ONE-YEAR ANNIVERSARY SPECIAL REPORT
GNS correspondent John Yaukey and photo chief Jeff Franko traveled to Iraq in March. Browse their word and photo journals.
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January 26, 2005
January 25, 2005
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Analysis - Iraqis exploiting Americans' reluctance to engage civilian targets
By Sean D. Naylor | Army Times
CENTRAL IRAQ -- Iraq’s unexpectedly intense resistance to coalition troops shows the Iraqis have learned lessons from their overwhelming defeat in the 1991 Gulf war and have closely observed the small wars and peacekeeping operations the U.S. military has conducted since then.
One overriding impression left on U.S. troops by the first week's combat is that the Iraqis have developed an elaborate set of "dirty" tactics to capitalize on Americans' reluctance to endanger civilian lives. According to troops here, Iraqi forces have: - Forced women and children to act as human shields in buildings occupied by Iraqi troops.
- Located headquarters in schools, day care facilities and, in one case in An Nasiriyah, a children's hospital. More than one Iraqi prisoner of war has told American troops they do not need to worry about bombing schools because the schools have all been turned over to Iraqi militia forces.
- Lured U.S. forces into an ambush by pretending to surrender.
- Positioned artillery in residential areas so that even when radar systems locate it, U.S. commanders won't pummel it.
- Used ambulances with the Red Crescent symbol - the equivalent of the Red Cross - as personnel carriers, ferrying reinforcements to Iraqi positions under the noses of U.S. troops.
- Worn U.S. uniforms.
- Forced women and children to retrieve dead Iraqi troops and their weapons.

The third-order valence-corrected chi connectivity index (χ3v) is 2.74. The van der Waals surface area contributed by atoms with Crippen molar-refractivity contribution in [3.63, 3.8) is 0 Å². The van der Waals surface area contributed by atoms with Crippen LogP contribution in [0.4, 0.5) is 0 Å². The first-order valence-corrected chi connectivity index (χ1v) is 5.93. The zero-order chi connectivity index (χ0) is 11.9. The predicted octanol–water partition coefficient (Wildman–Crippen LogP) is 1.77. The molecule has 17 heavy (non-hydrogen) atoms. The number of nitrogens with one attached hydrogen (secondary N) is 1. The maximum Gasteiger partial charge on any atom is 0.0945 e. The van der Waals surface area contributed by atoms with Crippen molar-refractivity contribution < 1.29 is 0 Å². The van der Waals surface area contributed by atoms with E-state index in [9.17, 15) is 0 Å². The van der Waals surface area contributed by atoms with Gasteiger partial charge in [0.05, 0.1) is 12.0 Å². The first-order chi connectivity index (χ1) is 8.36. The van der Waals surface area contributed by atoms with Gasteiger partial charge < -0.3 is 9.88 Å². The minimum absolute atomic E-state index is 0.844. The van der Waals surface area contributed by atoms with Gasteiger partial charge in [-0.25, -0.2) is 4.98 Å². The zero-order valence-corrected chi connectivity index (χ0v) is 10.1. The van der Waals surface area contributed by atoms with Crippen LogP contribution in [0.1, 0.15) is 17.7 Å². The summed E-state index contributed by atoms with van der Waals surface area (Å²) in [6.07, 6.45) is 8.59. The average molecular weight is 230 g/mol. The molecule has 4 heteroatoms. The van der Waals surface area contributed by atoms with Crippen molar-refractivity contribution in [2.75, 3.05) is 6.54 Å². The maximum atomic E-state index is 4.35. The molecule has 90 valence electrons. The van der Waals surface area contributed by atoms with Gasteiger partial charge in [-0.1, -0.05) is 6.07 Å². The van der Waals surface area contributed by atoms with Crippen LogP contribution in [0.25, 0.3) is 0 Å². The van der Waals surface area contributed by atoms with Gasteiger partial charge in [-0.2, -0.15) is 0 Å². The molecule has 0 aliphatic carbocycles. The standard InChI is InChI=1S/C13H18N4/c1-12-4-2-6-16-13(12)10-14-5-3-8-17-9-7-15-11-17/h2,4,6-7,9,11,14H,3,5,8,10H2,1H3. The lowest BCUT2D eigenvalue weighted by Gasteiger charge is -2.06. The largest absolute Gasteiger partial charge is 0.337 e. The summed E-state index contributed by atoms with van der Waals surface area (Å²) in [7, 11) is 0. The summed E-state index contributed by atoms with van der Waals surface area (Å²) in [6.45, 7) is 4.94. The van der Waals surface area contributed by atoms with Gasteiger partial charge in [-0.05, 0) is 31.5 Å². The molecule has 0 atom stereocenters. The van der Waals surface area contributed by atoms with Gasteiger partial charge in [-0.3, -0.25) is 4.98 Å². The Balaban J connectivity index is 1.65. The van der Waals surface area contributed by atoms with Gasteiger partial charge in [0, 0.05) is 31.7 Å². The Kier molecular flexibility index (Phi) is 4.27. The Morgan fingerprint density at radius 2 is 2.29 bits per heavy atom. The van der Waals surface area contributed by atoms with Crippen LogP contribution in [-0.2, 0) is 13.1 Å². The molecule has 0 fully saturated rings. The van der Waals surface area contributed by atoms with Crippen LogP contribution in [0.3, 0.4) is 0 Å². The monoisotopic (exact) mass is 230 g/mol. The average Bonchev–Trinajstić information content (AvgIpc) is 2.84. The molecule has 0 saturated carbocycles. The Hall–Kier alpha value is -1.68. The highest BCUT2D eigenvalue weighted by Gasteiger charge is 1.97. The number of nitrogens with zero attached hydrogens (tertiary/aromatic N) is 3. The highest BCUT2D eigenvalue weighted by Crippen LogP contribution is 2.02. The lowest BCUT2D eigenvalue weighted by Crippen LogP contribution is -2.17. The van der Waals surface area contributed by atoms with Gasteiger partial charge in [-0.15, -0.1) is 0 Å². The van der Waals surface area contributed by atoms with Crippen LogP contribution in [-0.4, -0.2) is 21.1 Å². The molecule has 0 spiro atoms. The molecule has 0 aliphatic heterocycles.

- Forced Iraqi civilian men and regular soldiers to fight by threatening to kill them and their families if they refused.
The Iraqi troops using these tactics are, for the most part, not regular army soldiers, said Army Maj. Gen. Buford Blount, commander of the 3rd Infantry Division. Rather than rely on his regular soldiers, Iraqi President Saddam Hussein has pushed up to 30,000 of his most loyal paramilitary troops south from Baghdad into the towns and cities of southern Iraq, Blount said.
U.S. leaders had expected those troops to remain in Baghdad to protect Saddam's regime.
"But what they have done is push 2,000 or 3,000 fighters out to each of the communities here in the south, partly to keep the communities secure and to keep the Shi'ites from having an uprising, but also to fight us," Blount said.
He said the paramilitary troops also have forced local residents to fight.
"They've gone out and dug positions in front of most of the houses and given them weapons and told them to fight or their families would be killed," said Blount, who based his comments on accounts from several Iraqi POWs.
In As Samawah alone, militia members executed about 40 people who refused to comply, Blount said.
Continuous Iraqi assaults
Militia members also have shown tactical aptitude and courage that American officers were not expecting. They have launched "prepared, controlled ambushes out in the middle of nowhere" and have shown "tenacity and willingness to fight," Blount said.
``Even under very severe conditions like the sandstorms we were having here for 48 hours, they continued to attack us," he said. "It's really an intense conflict."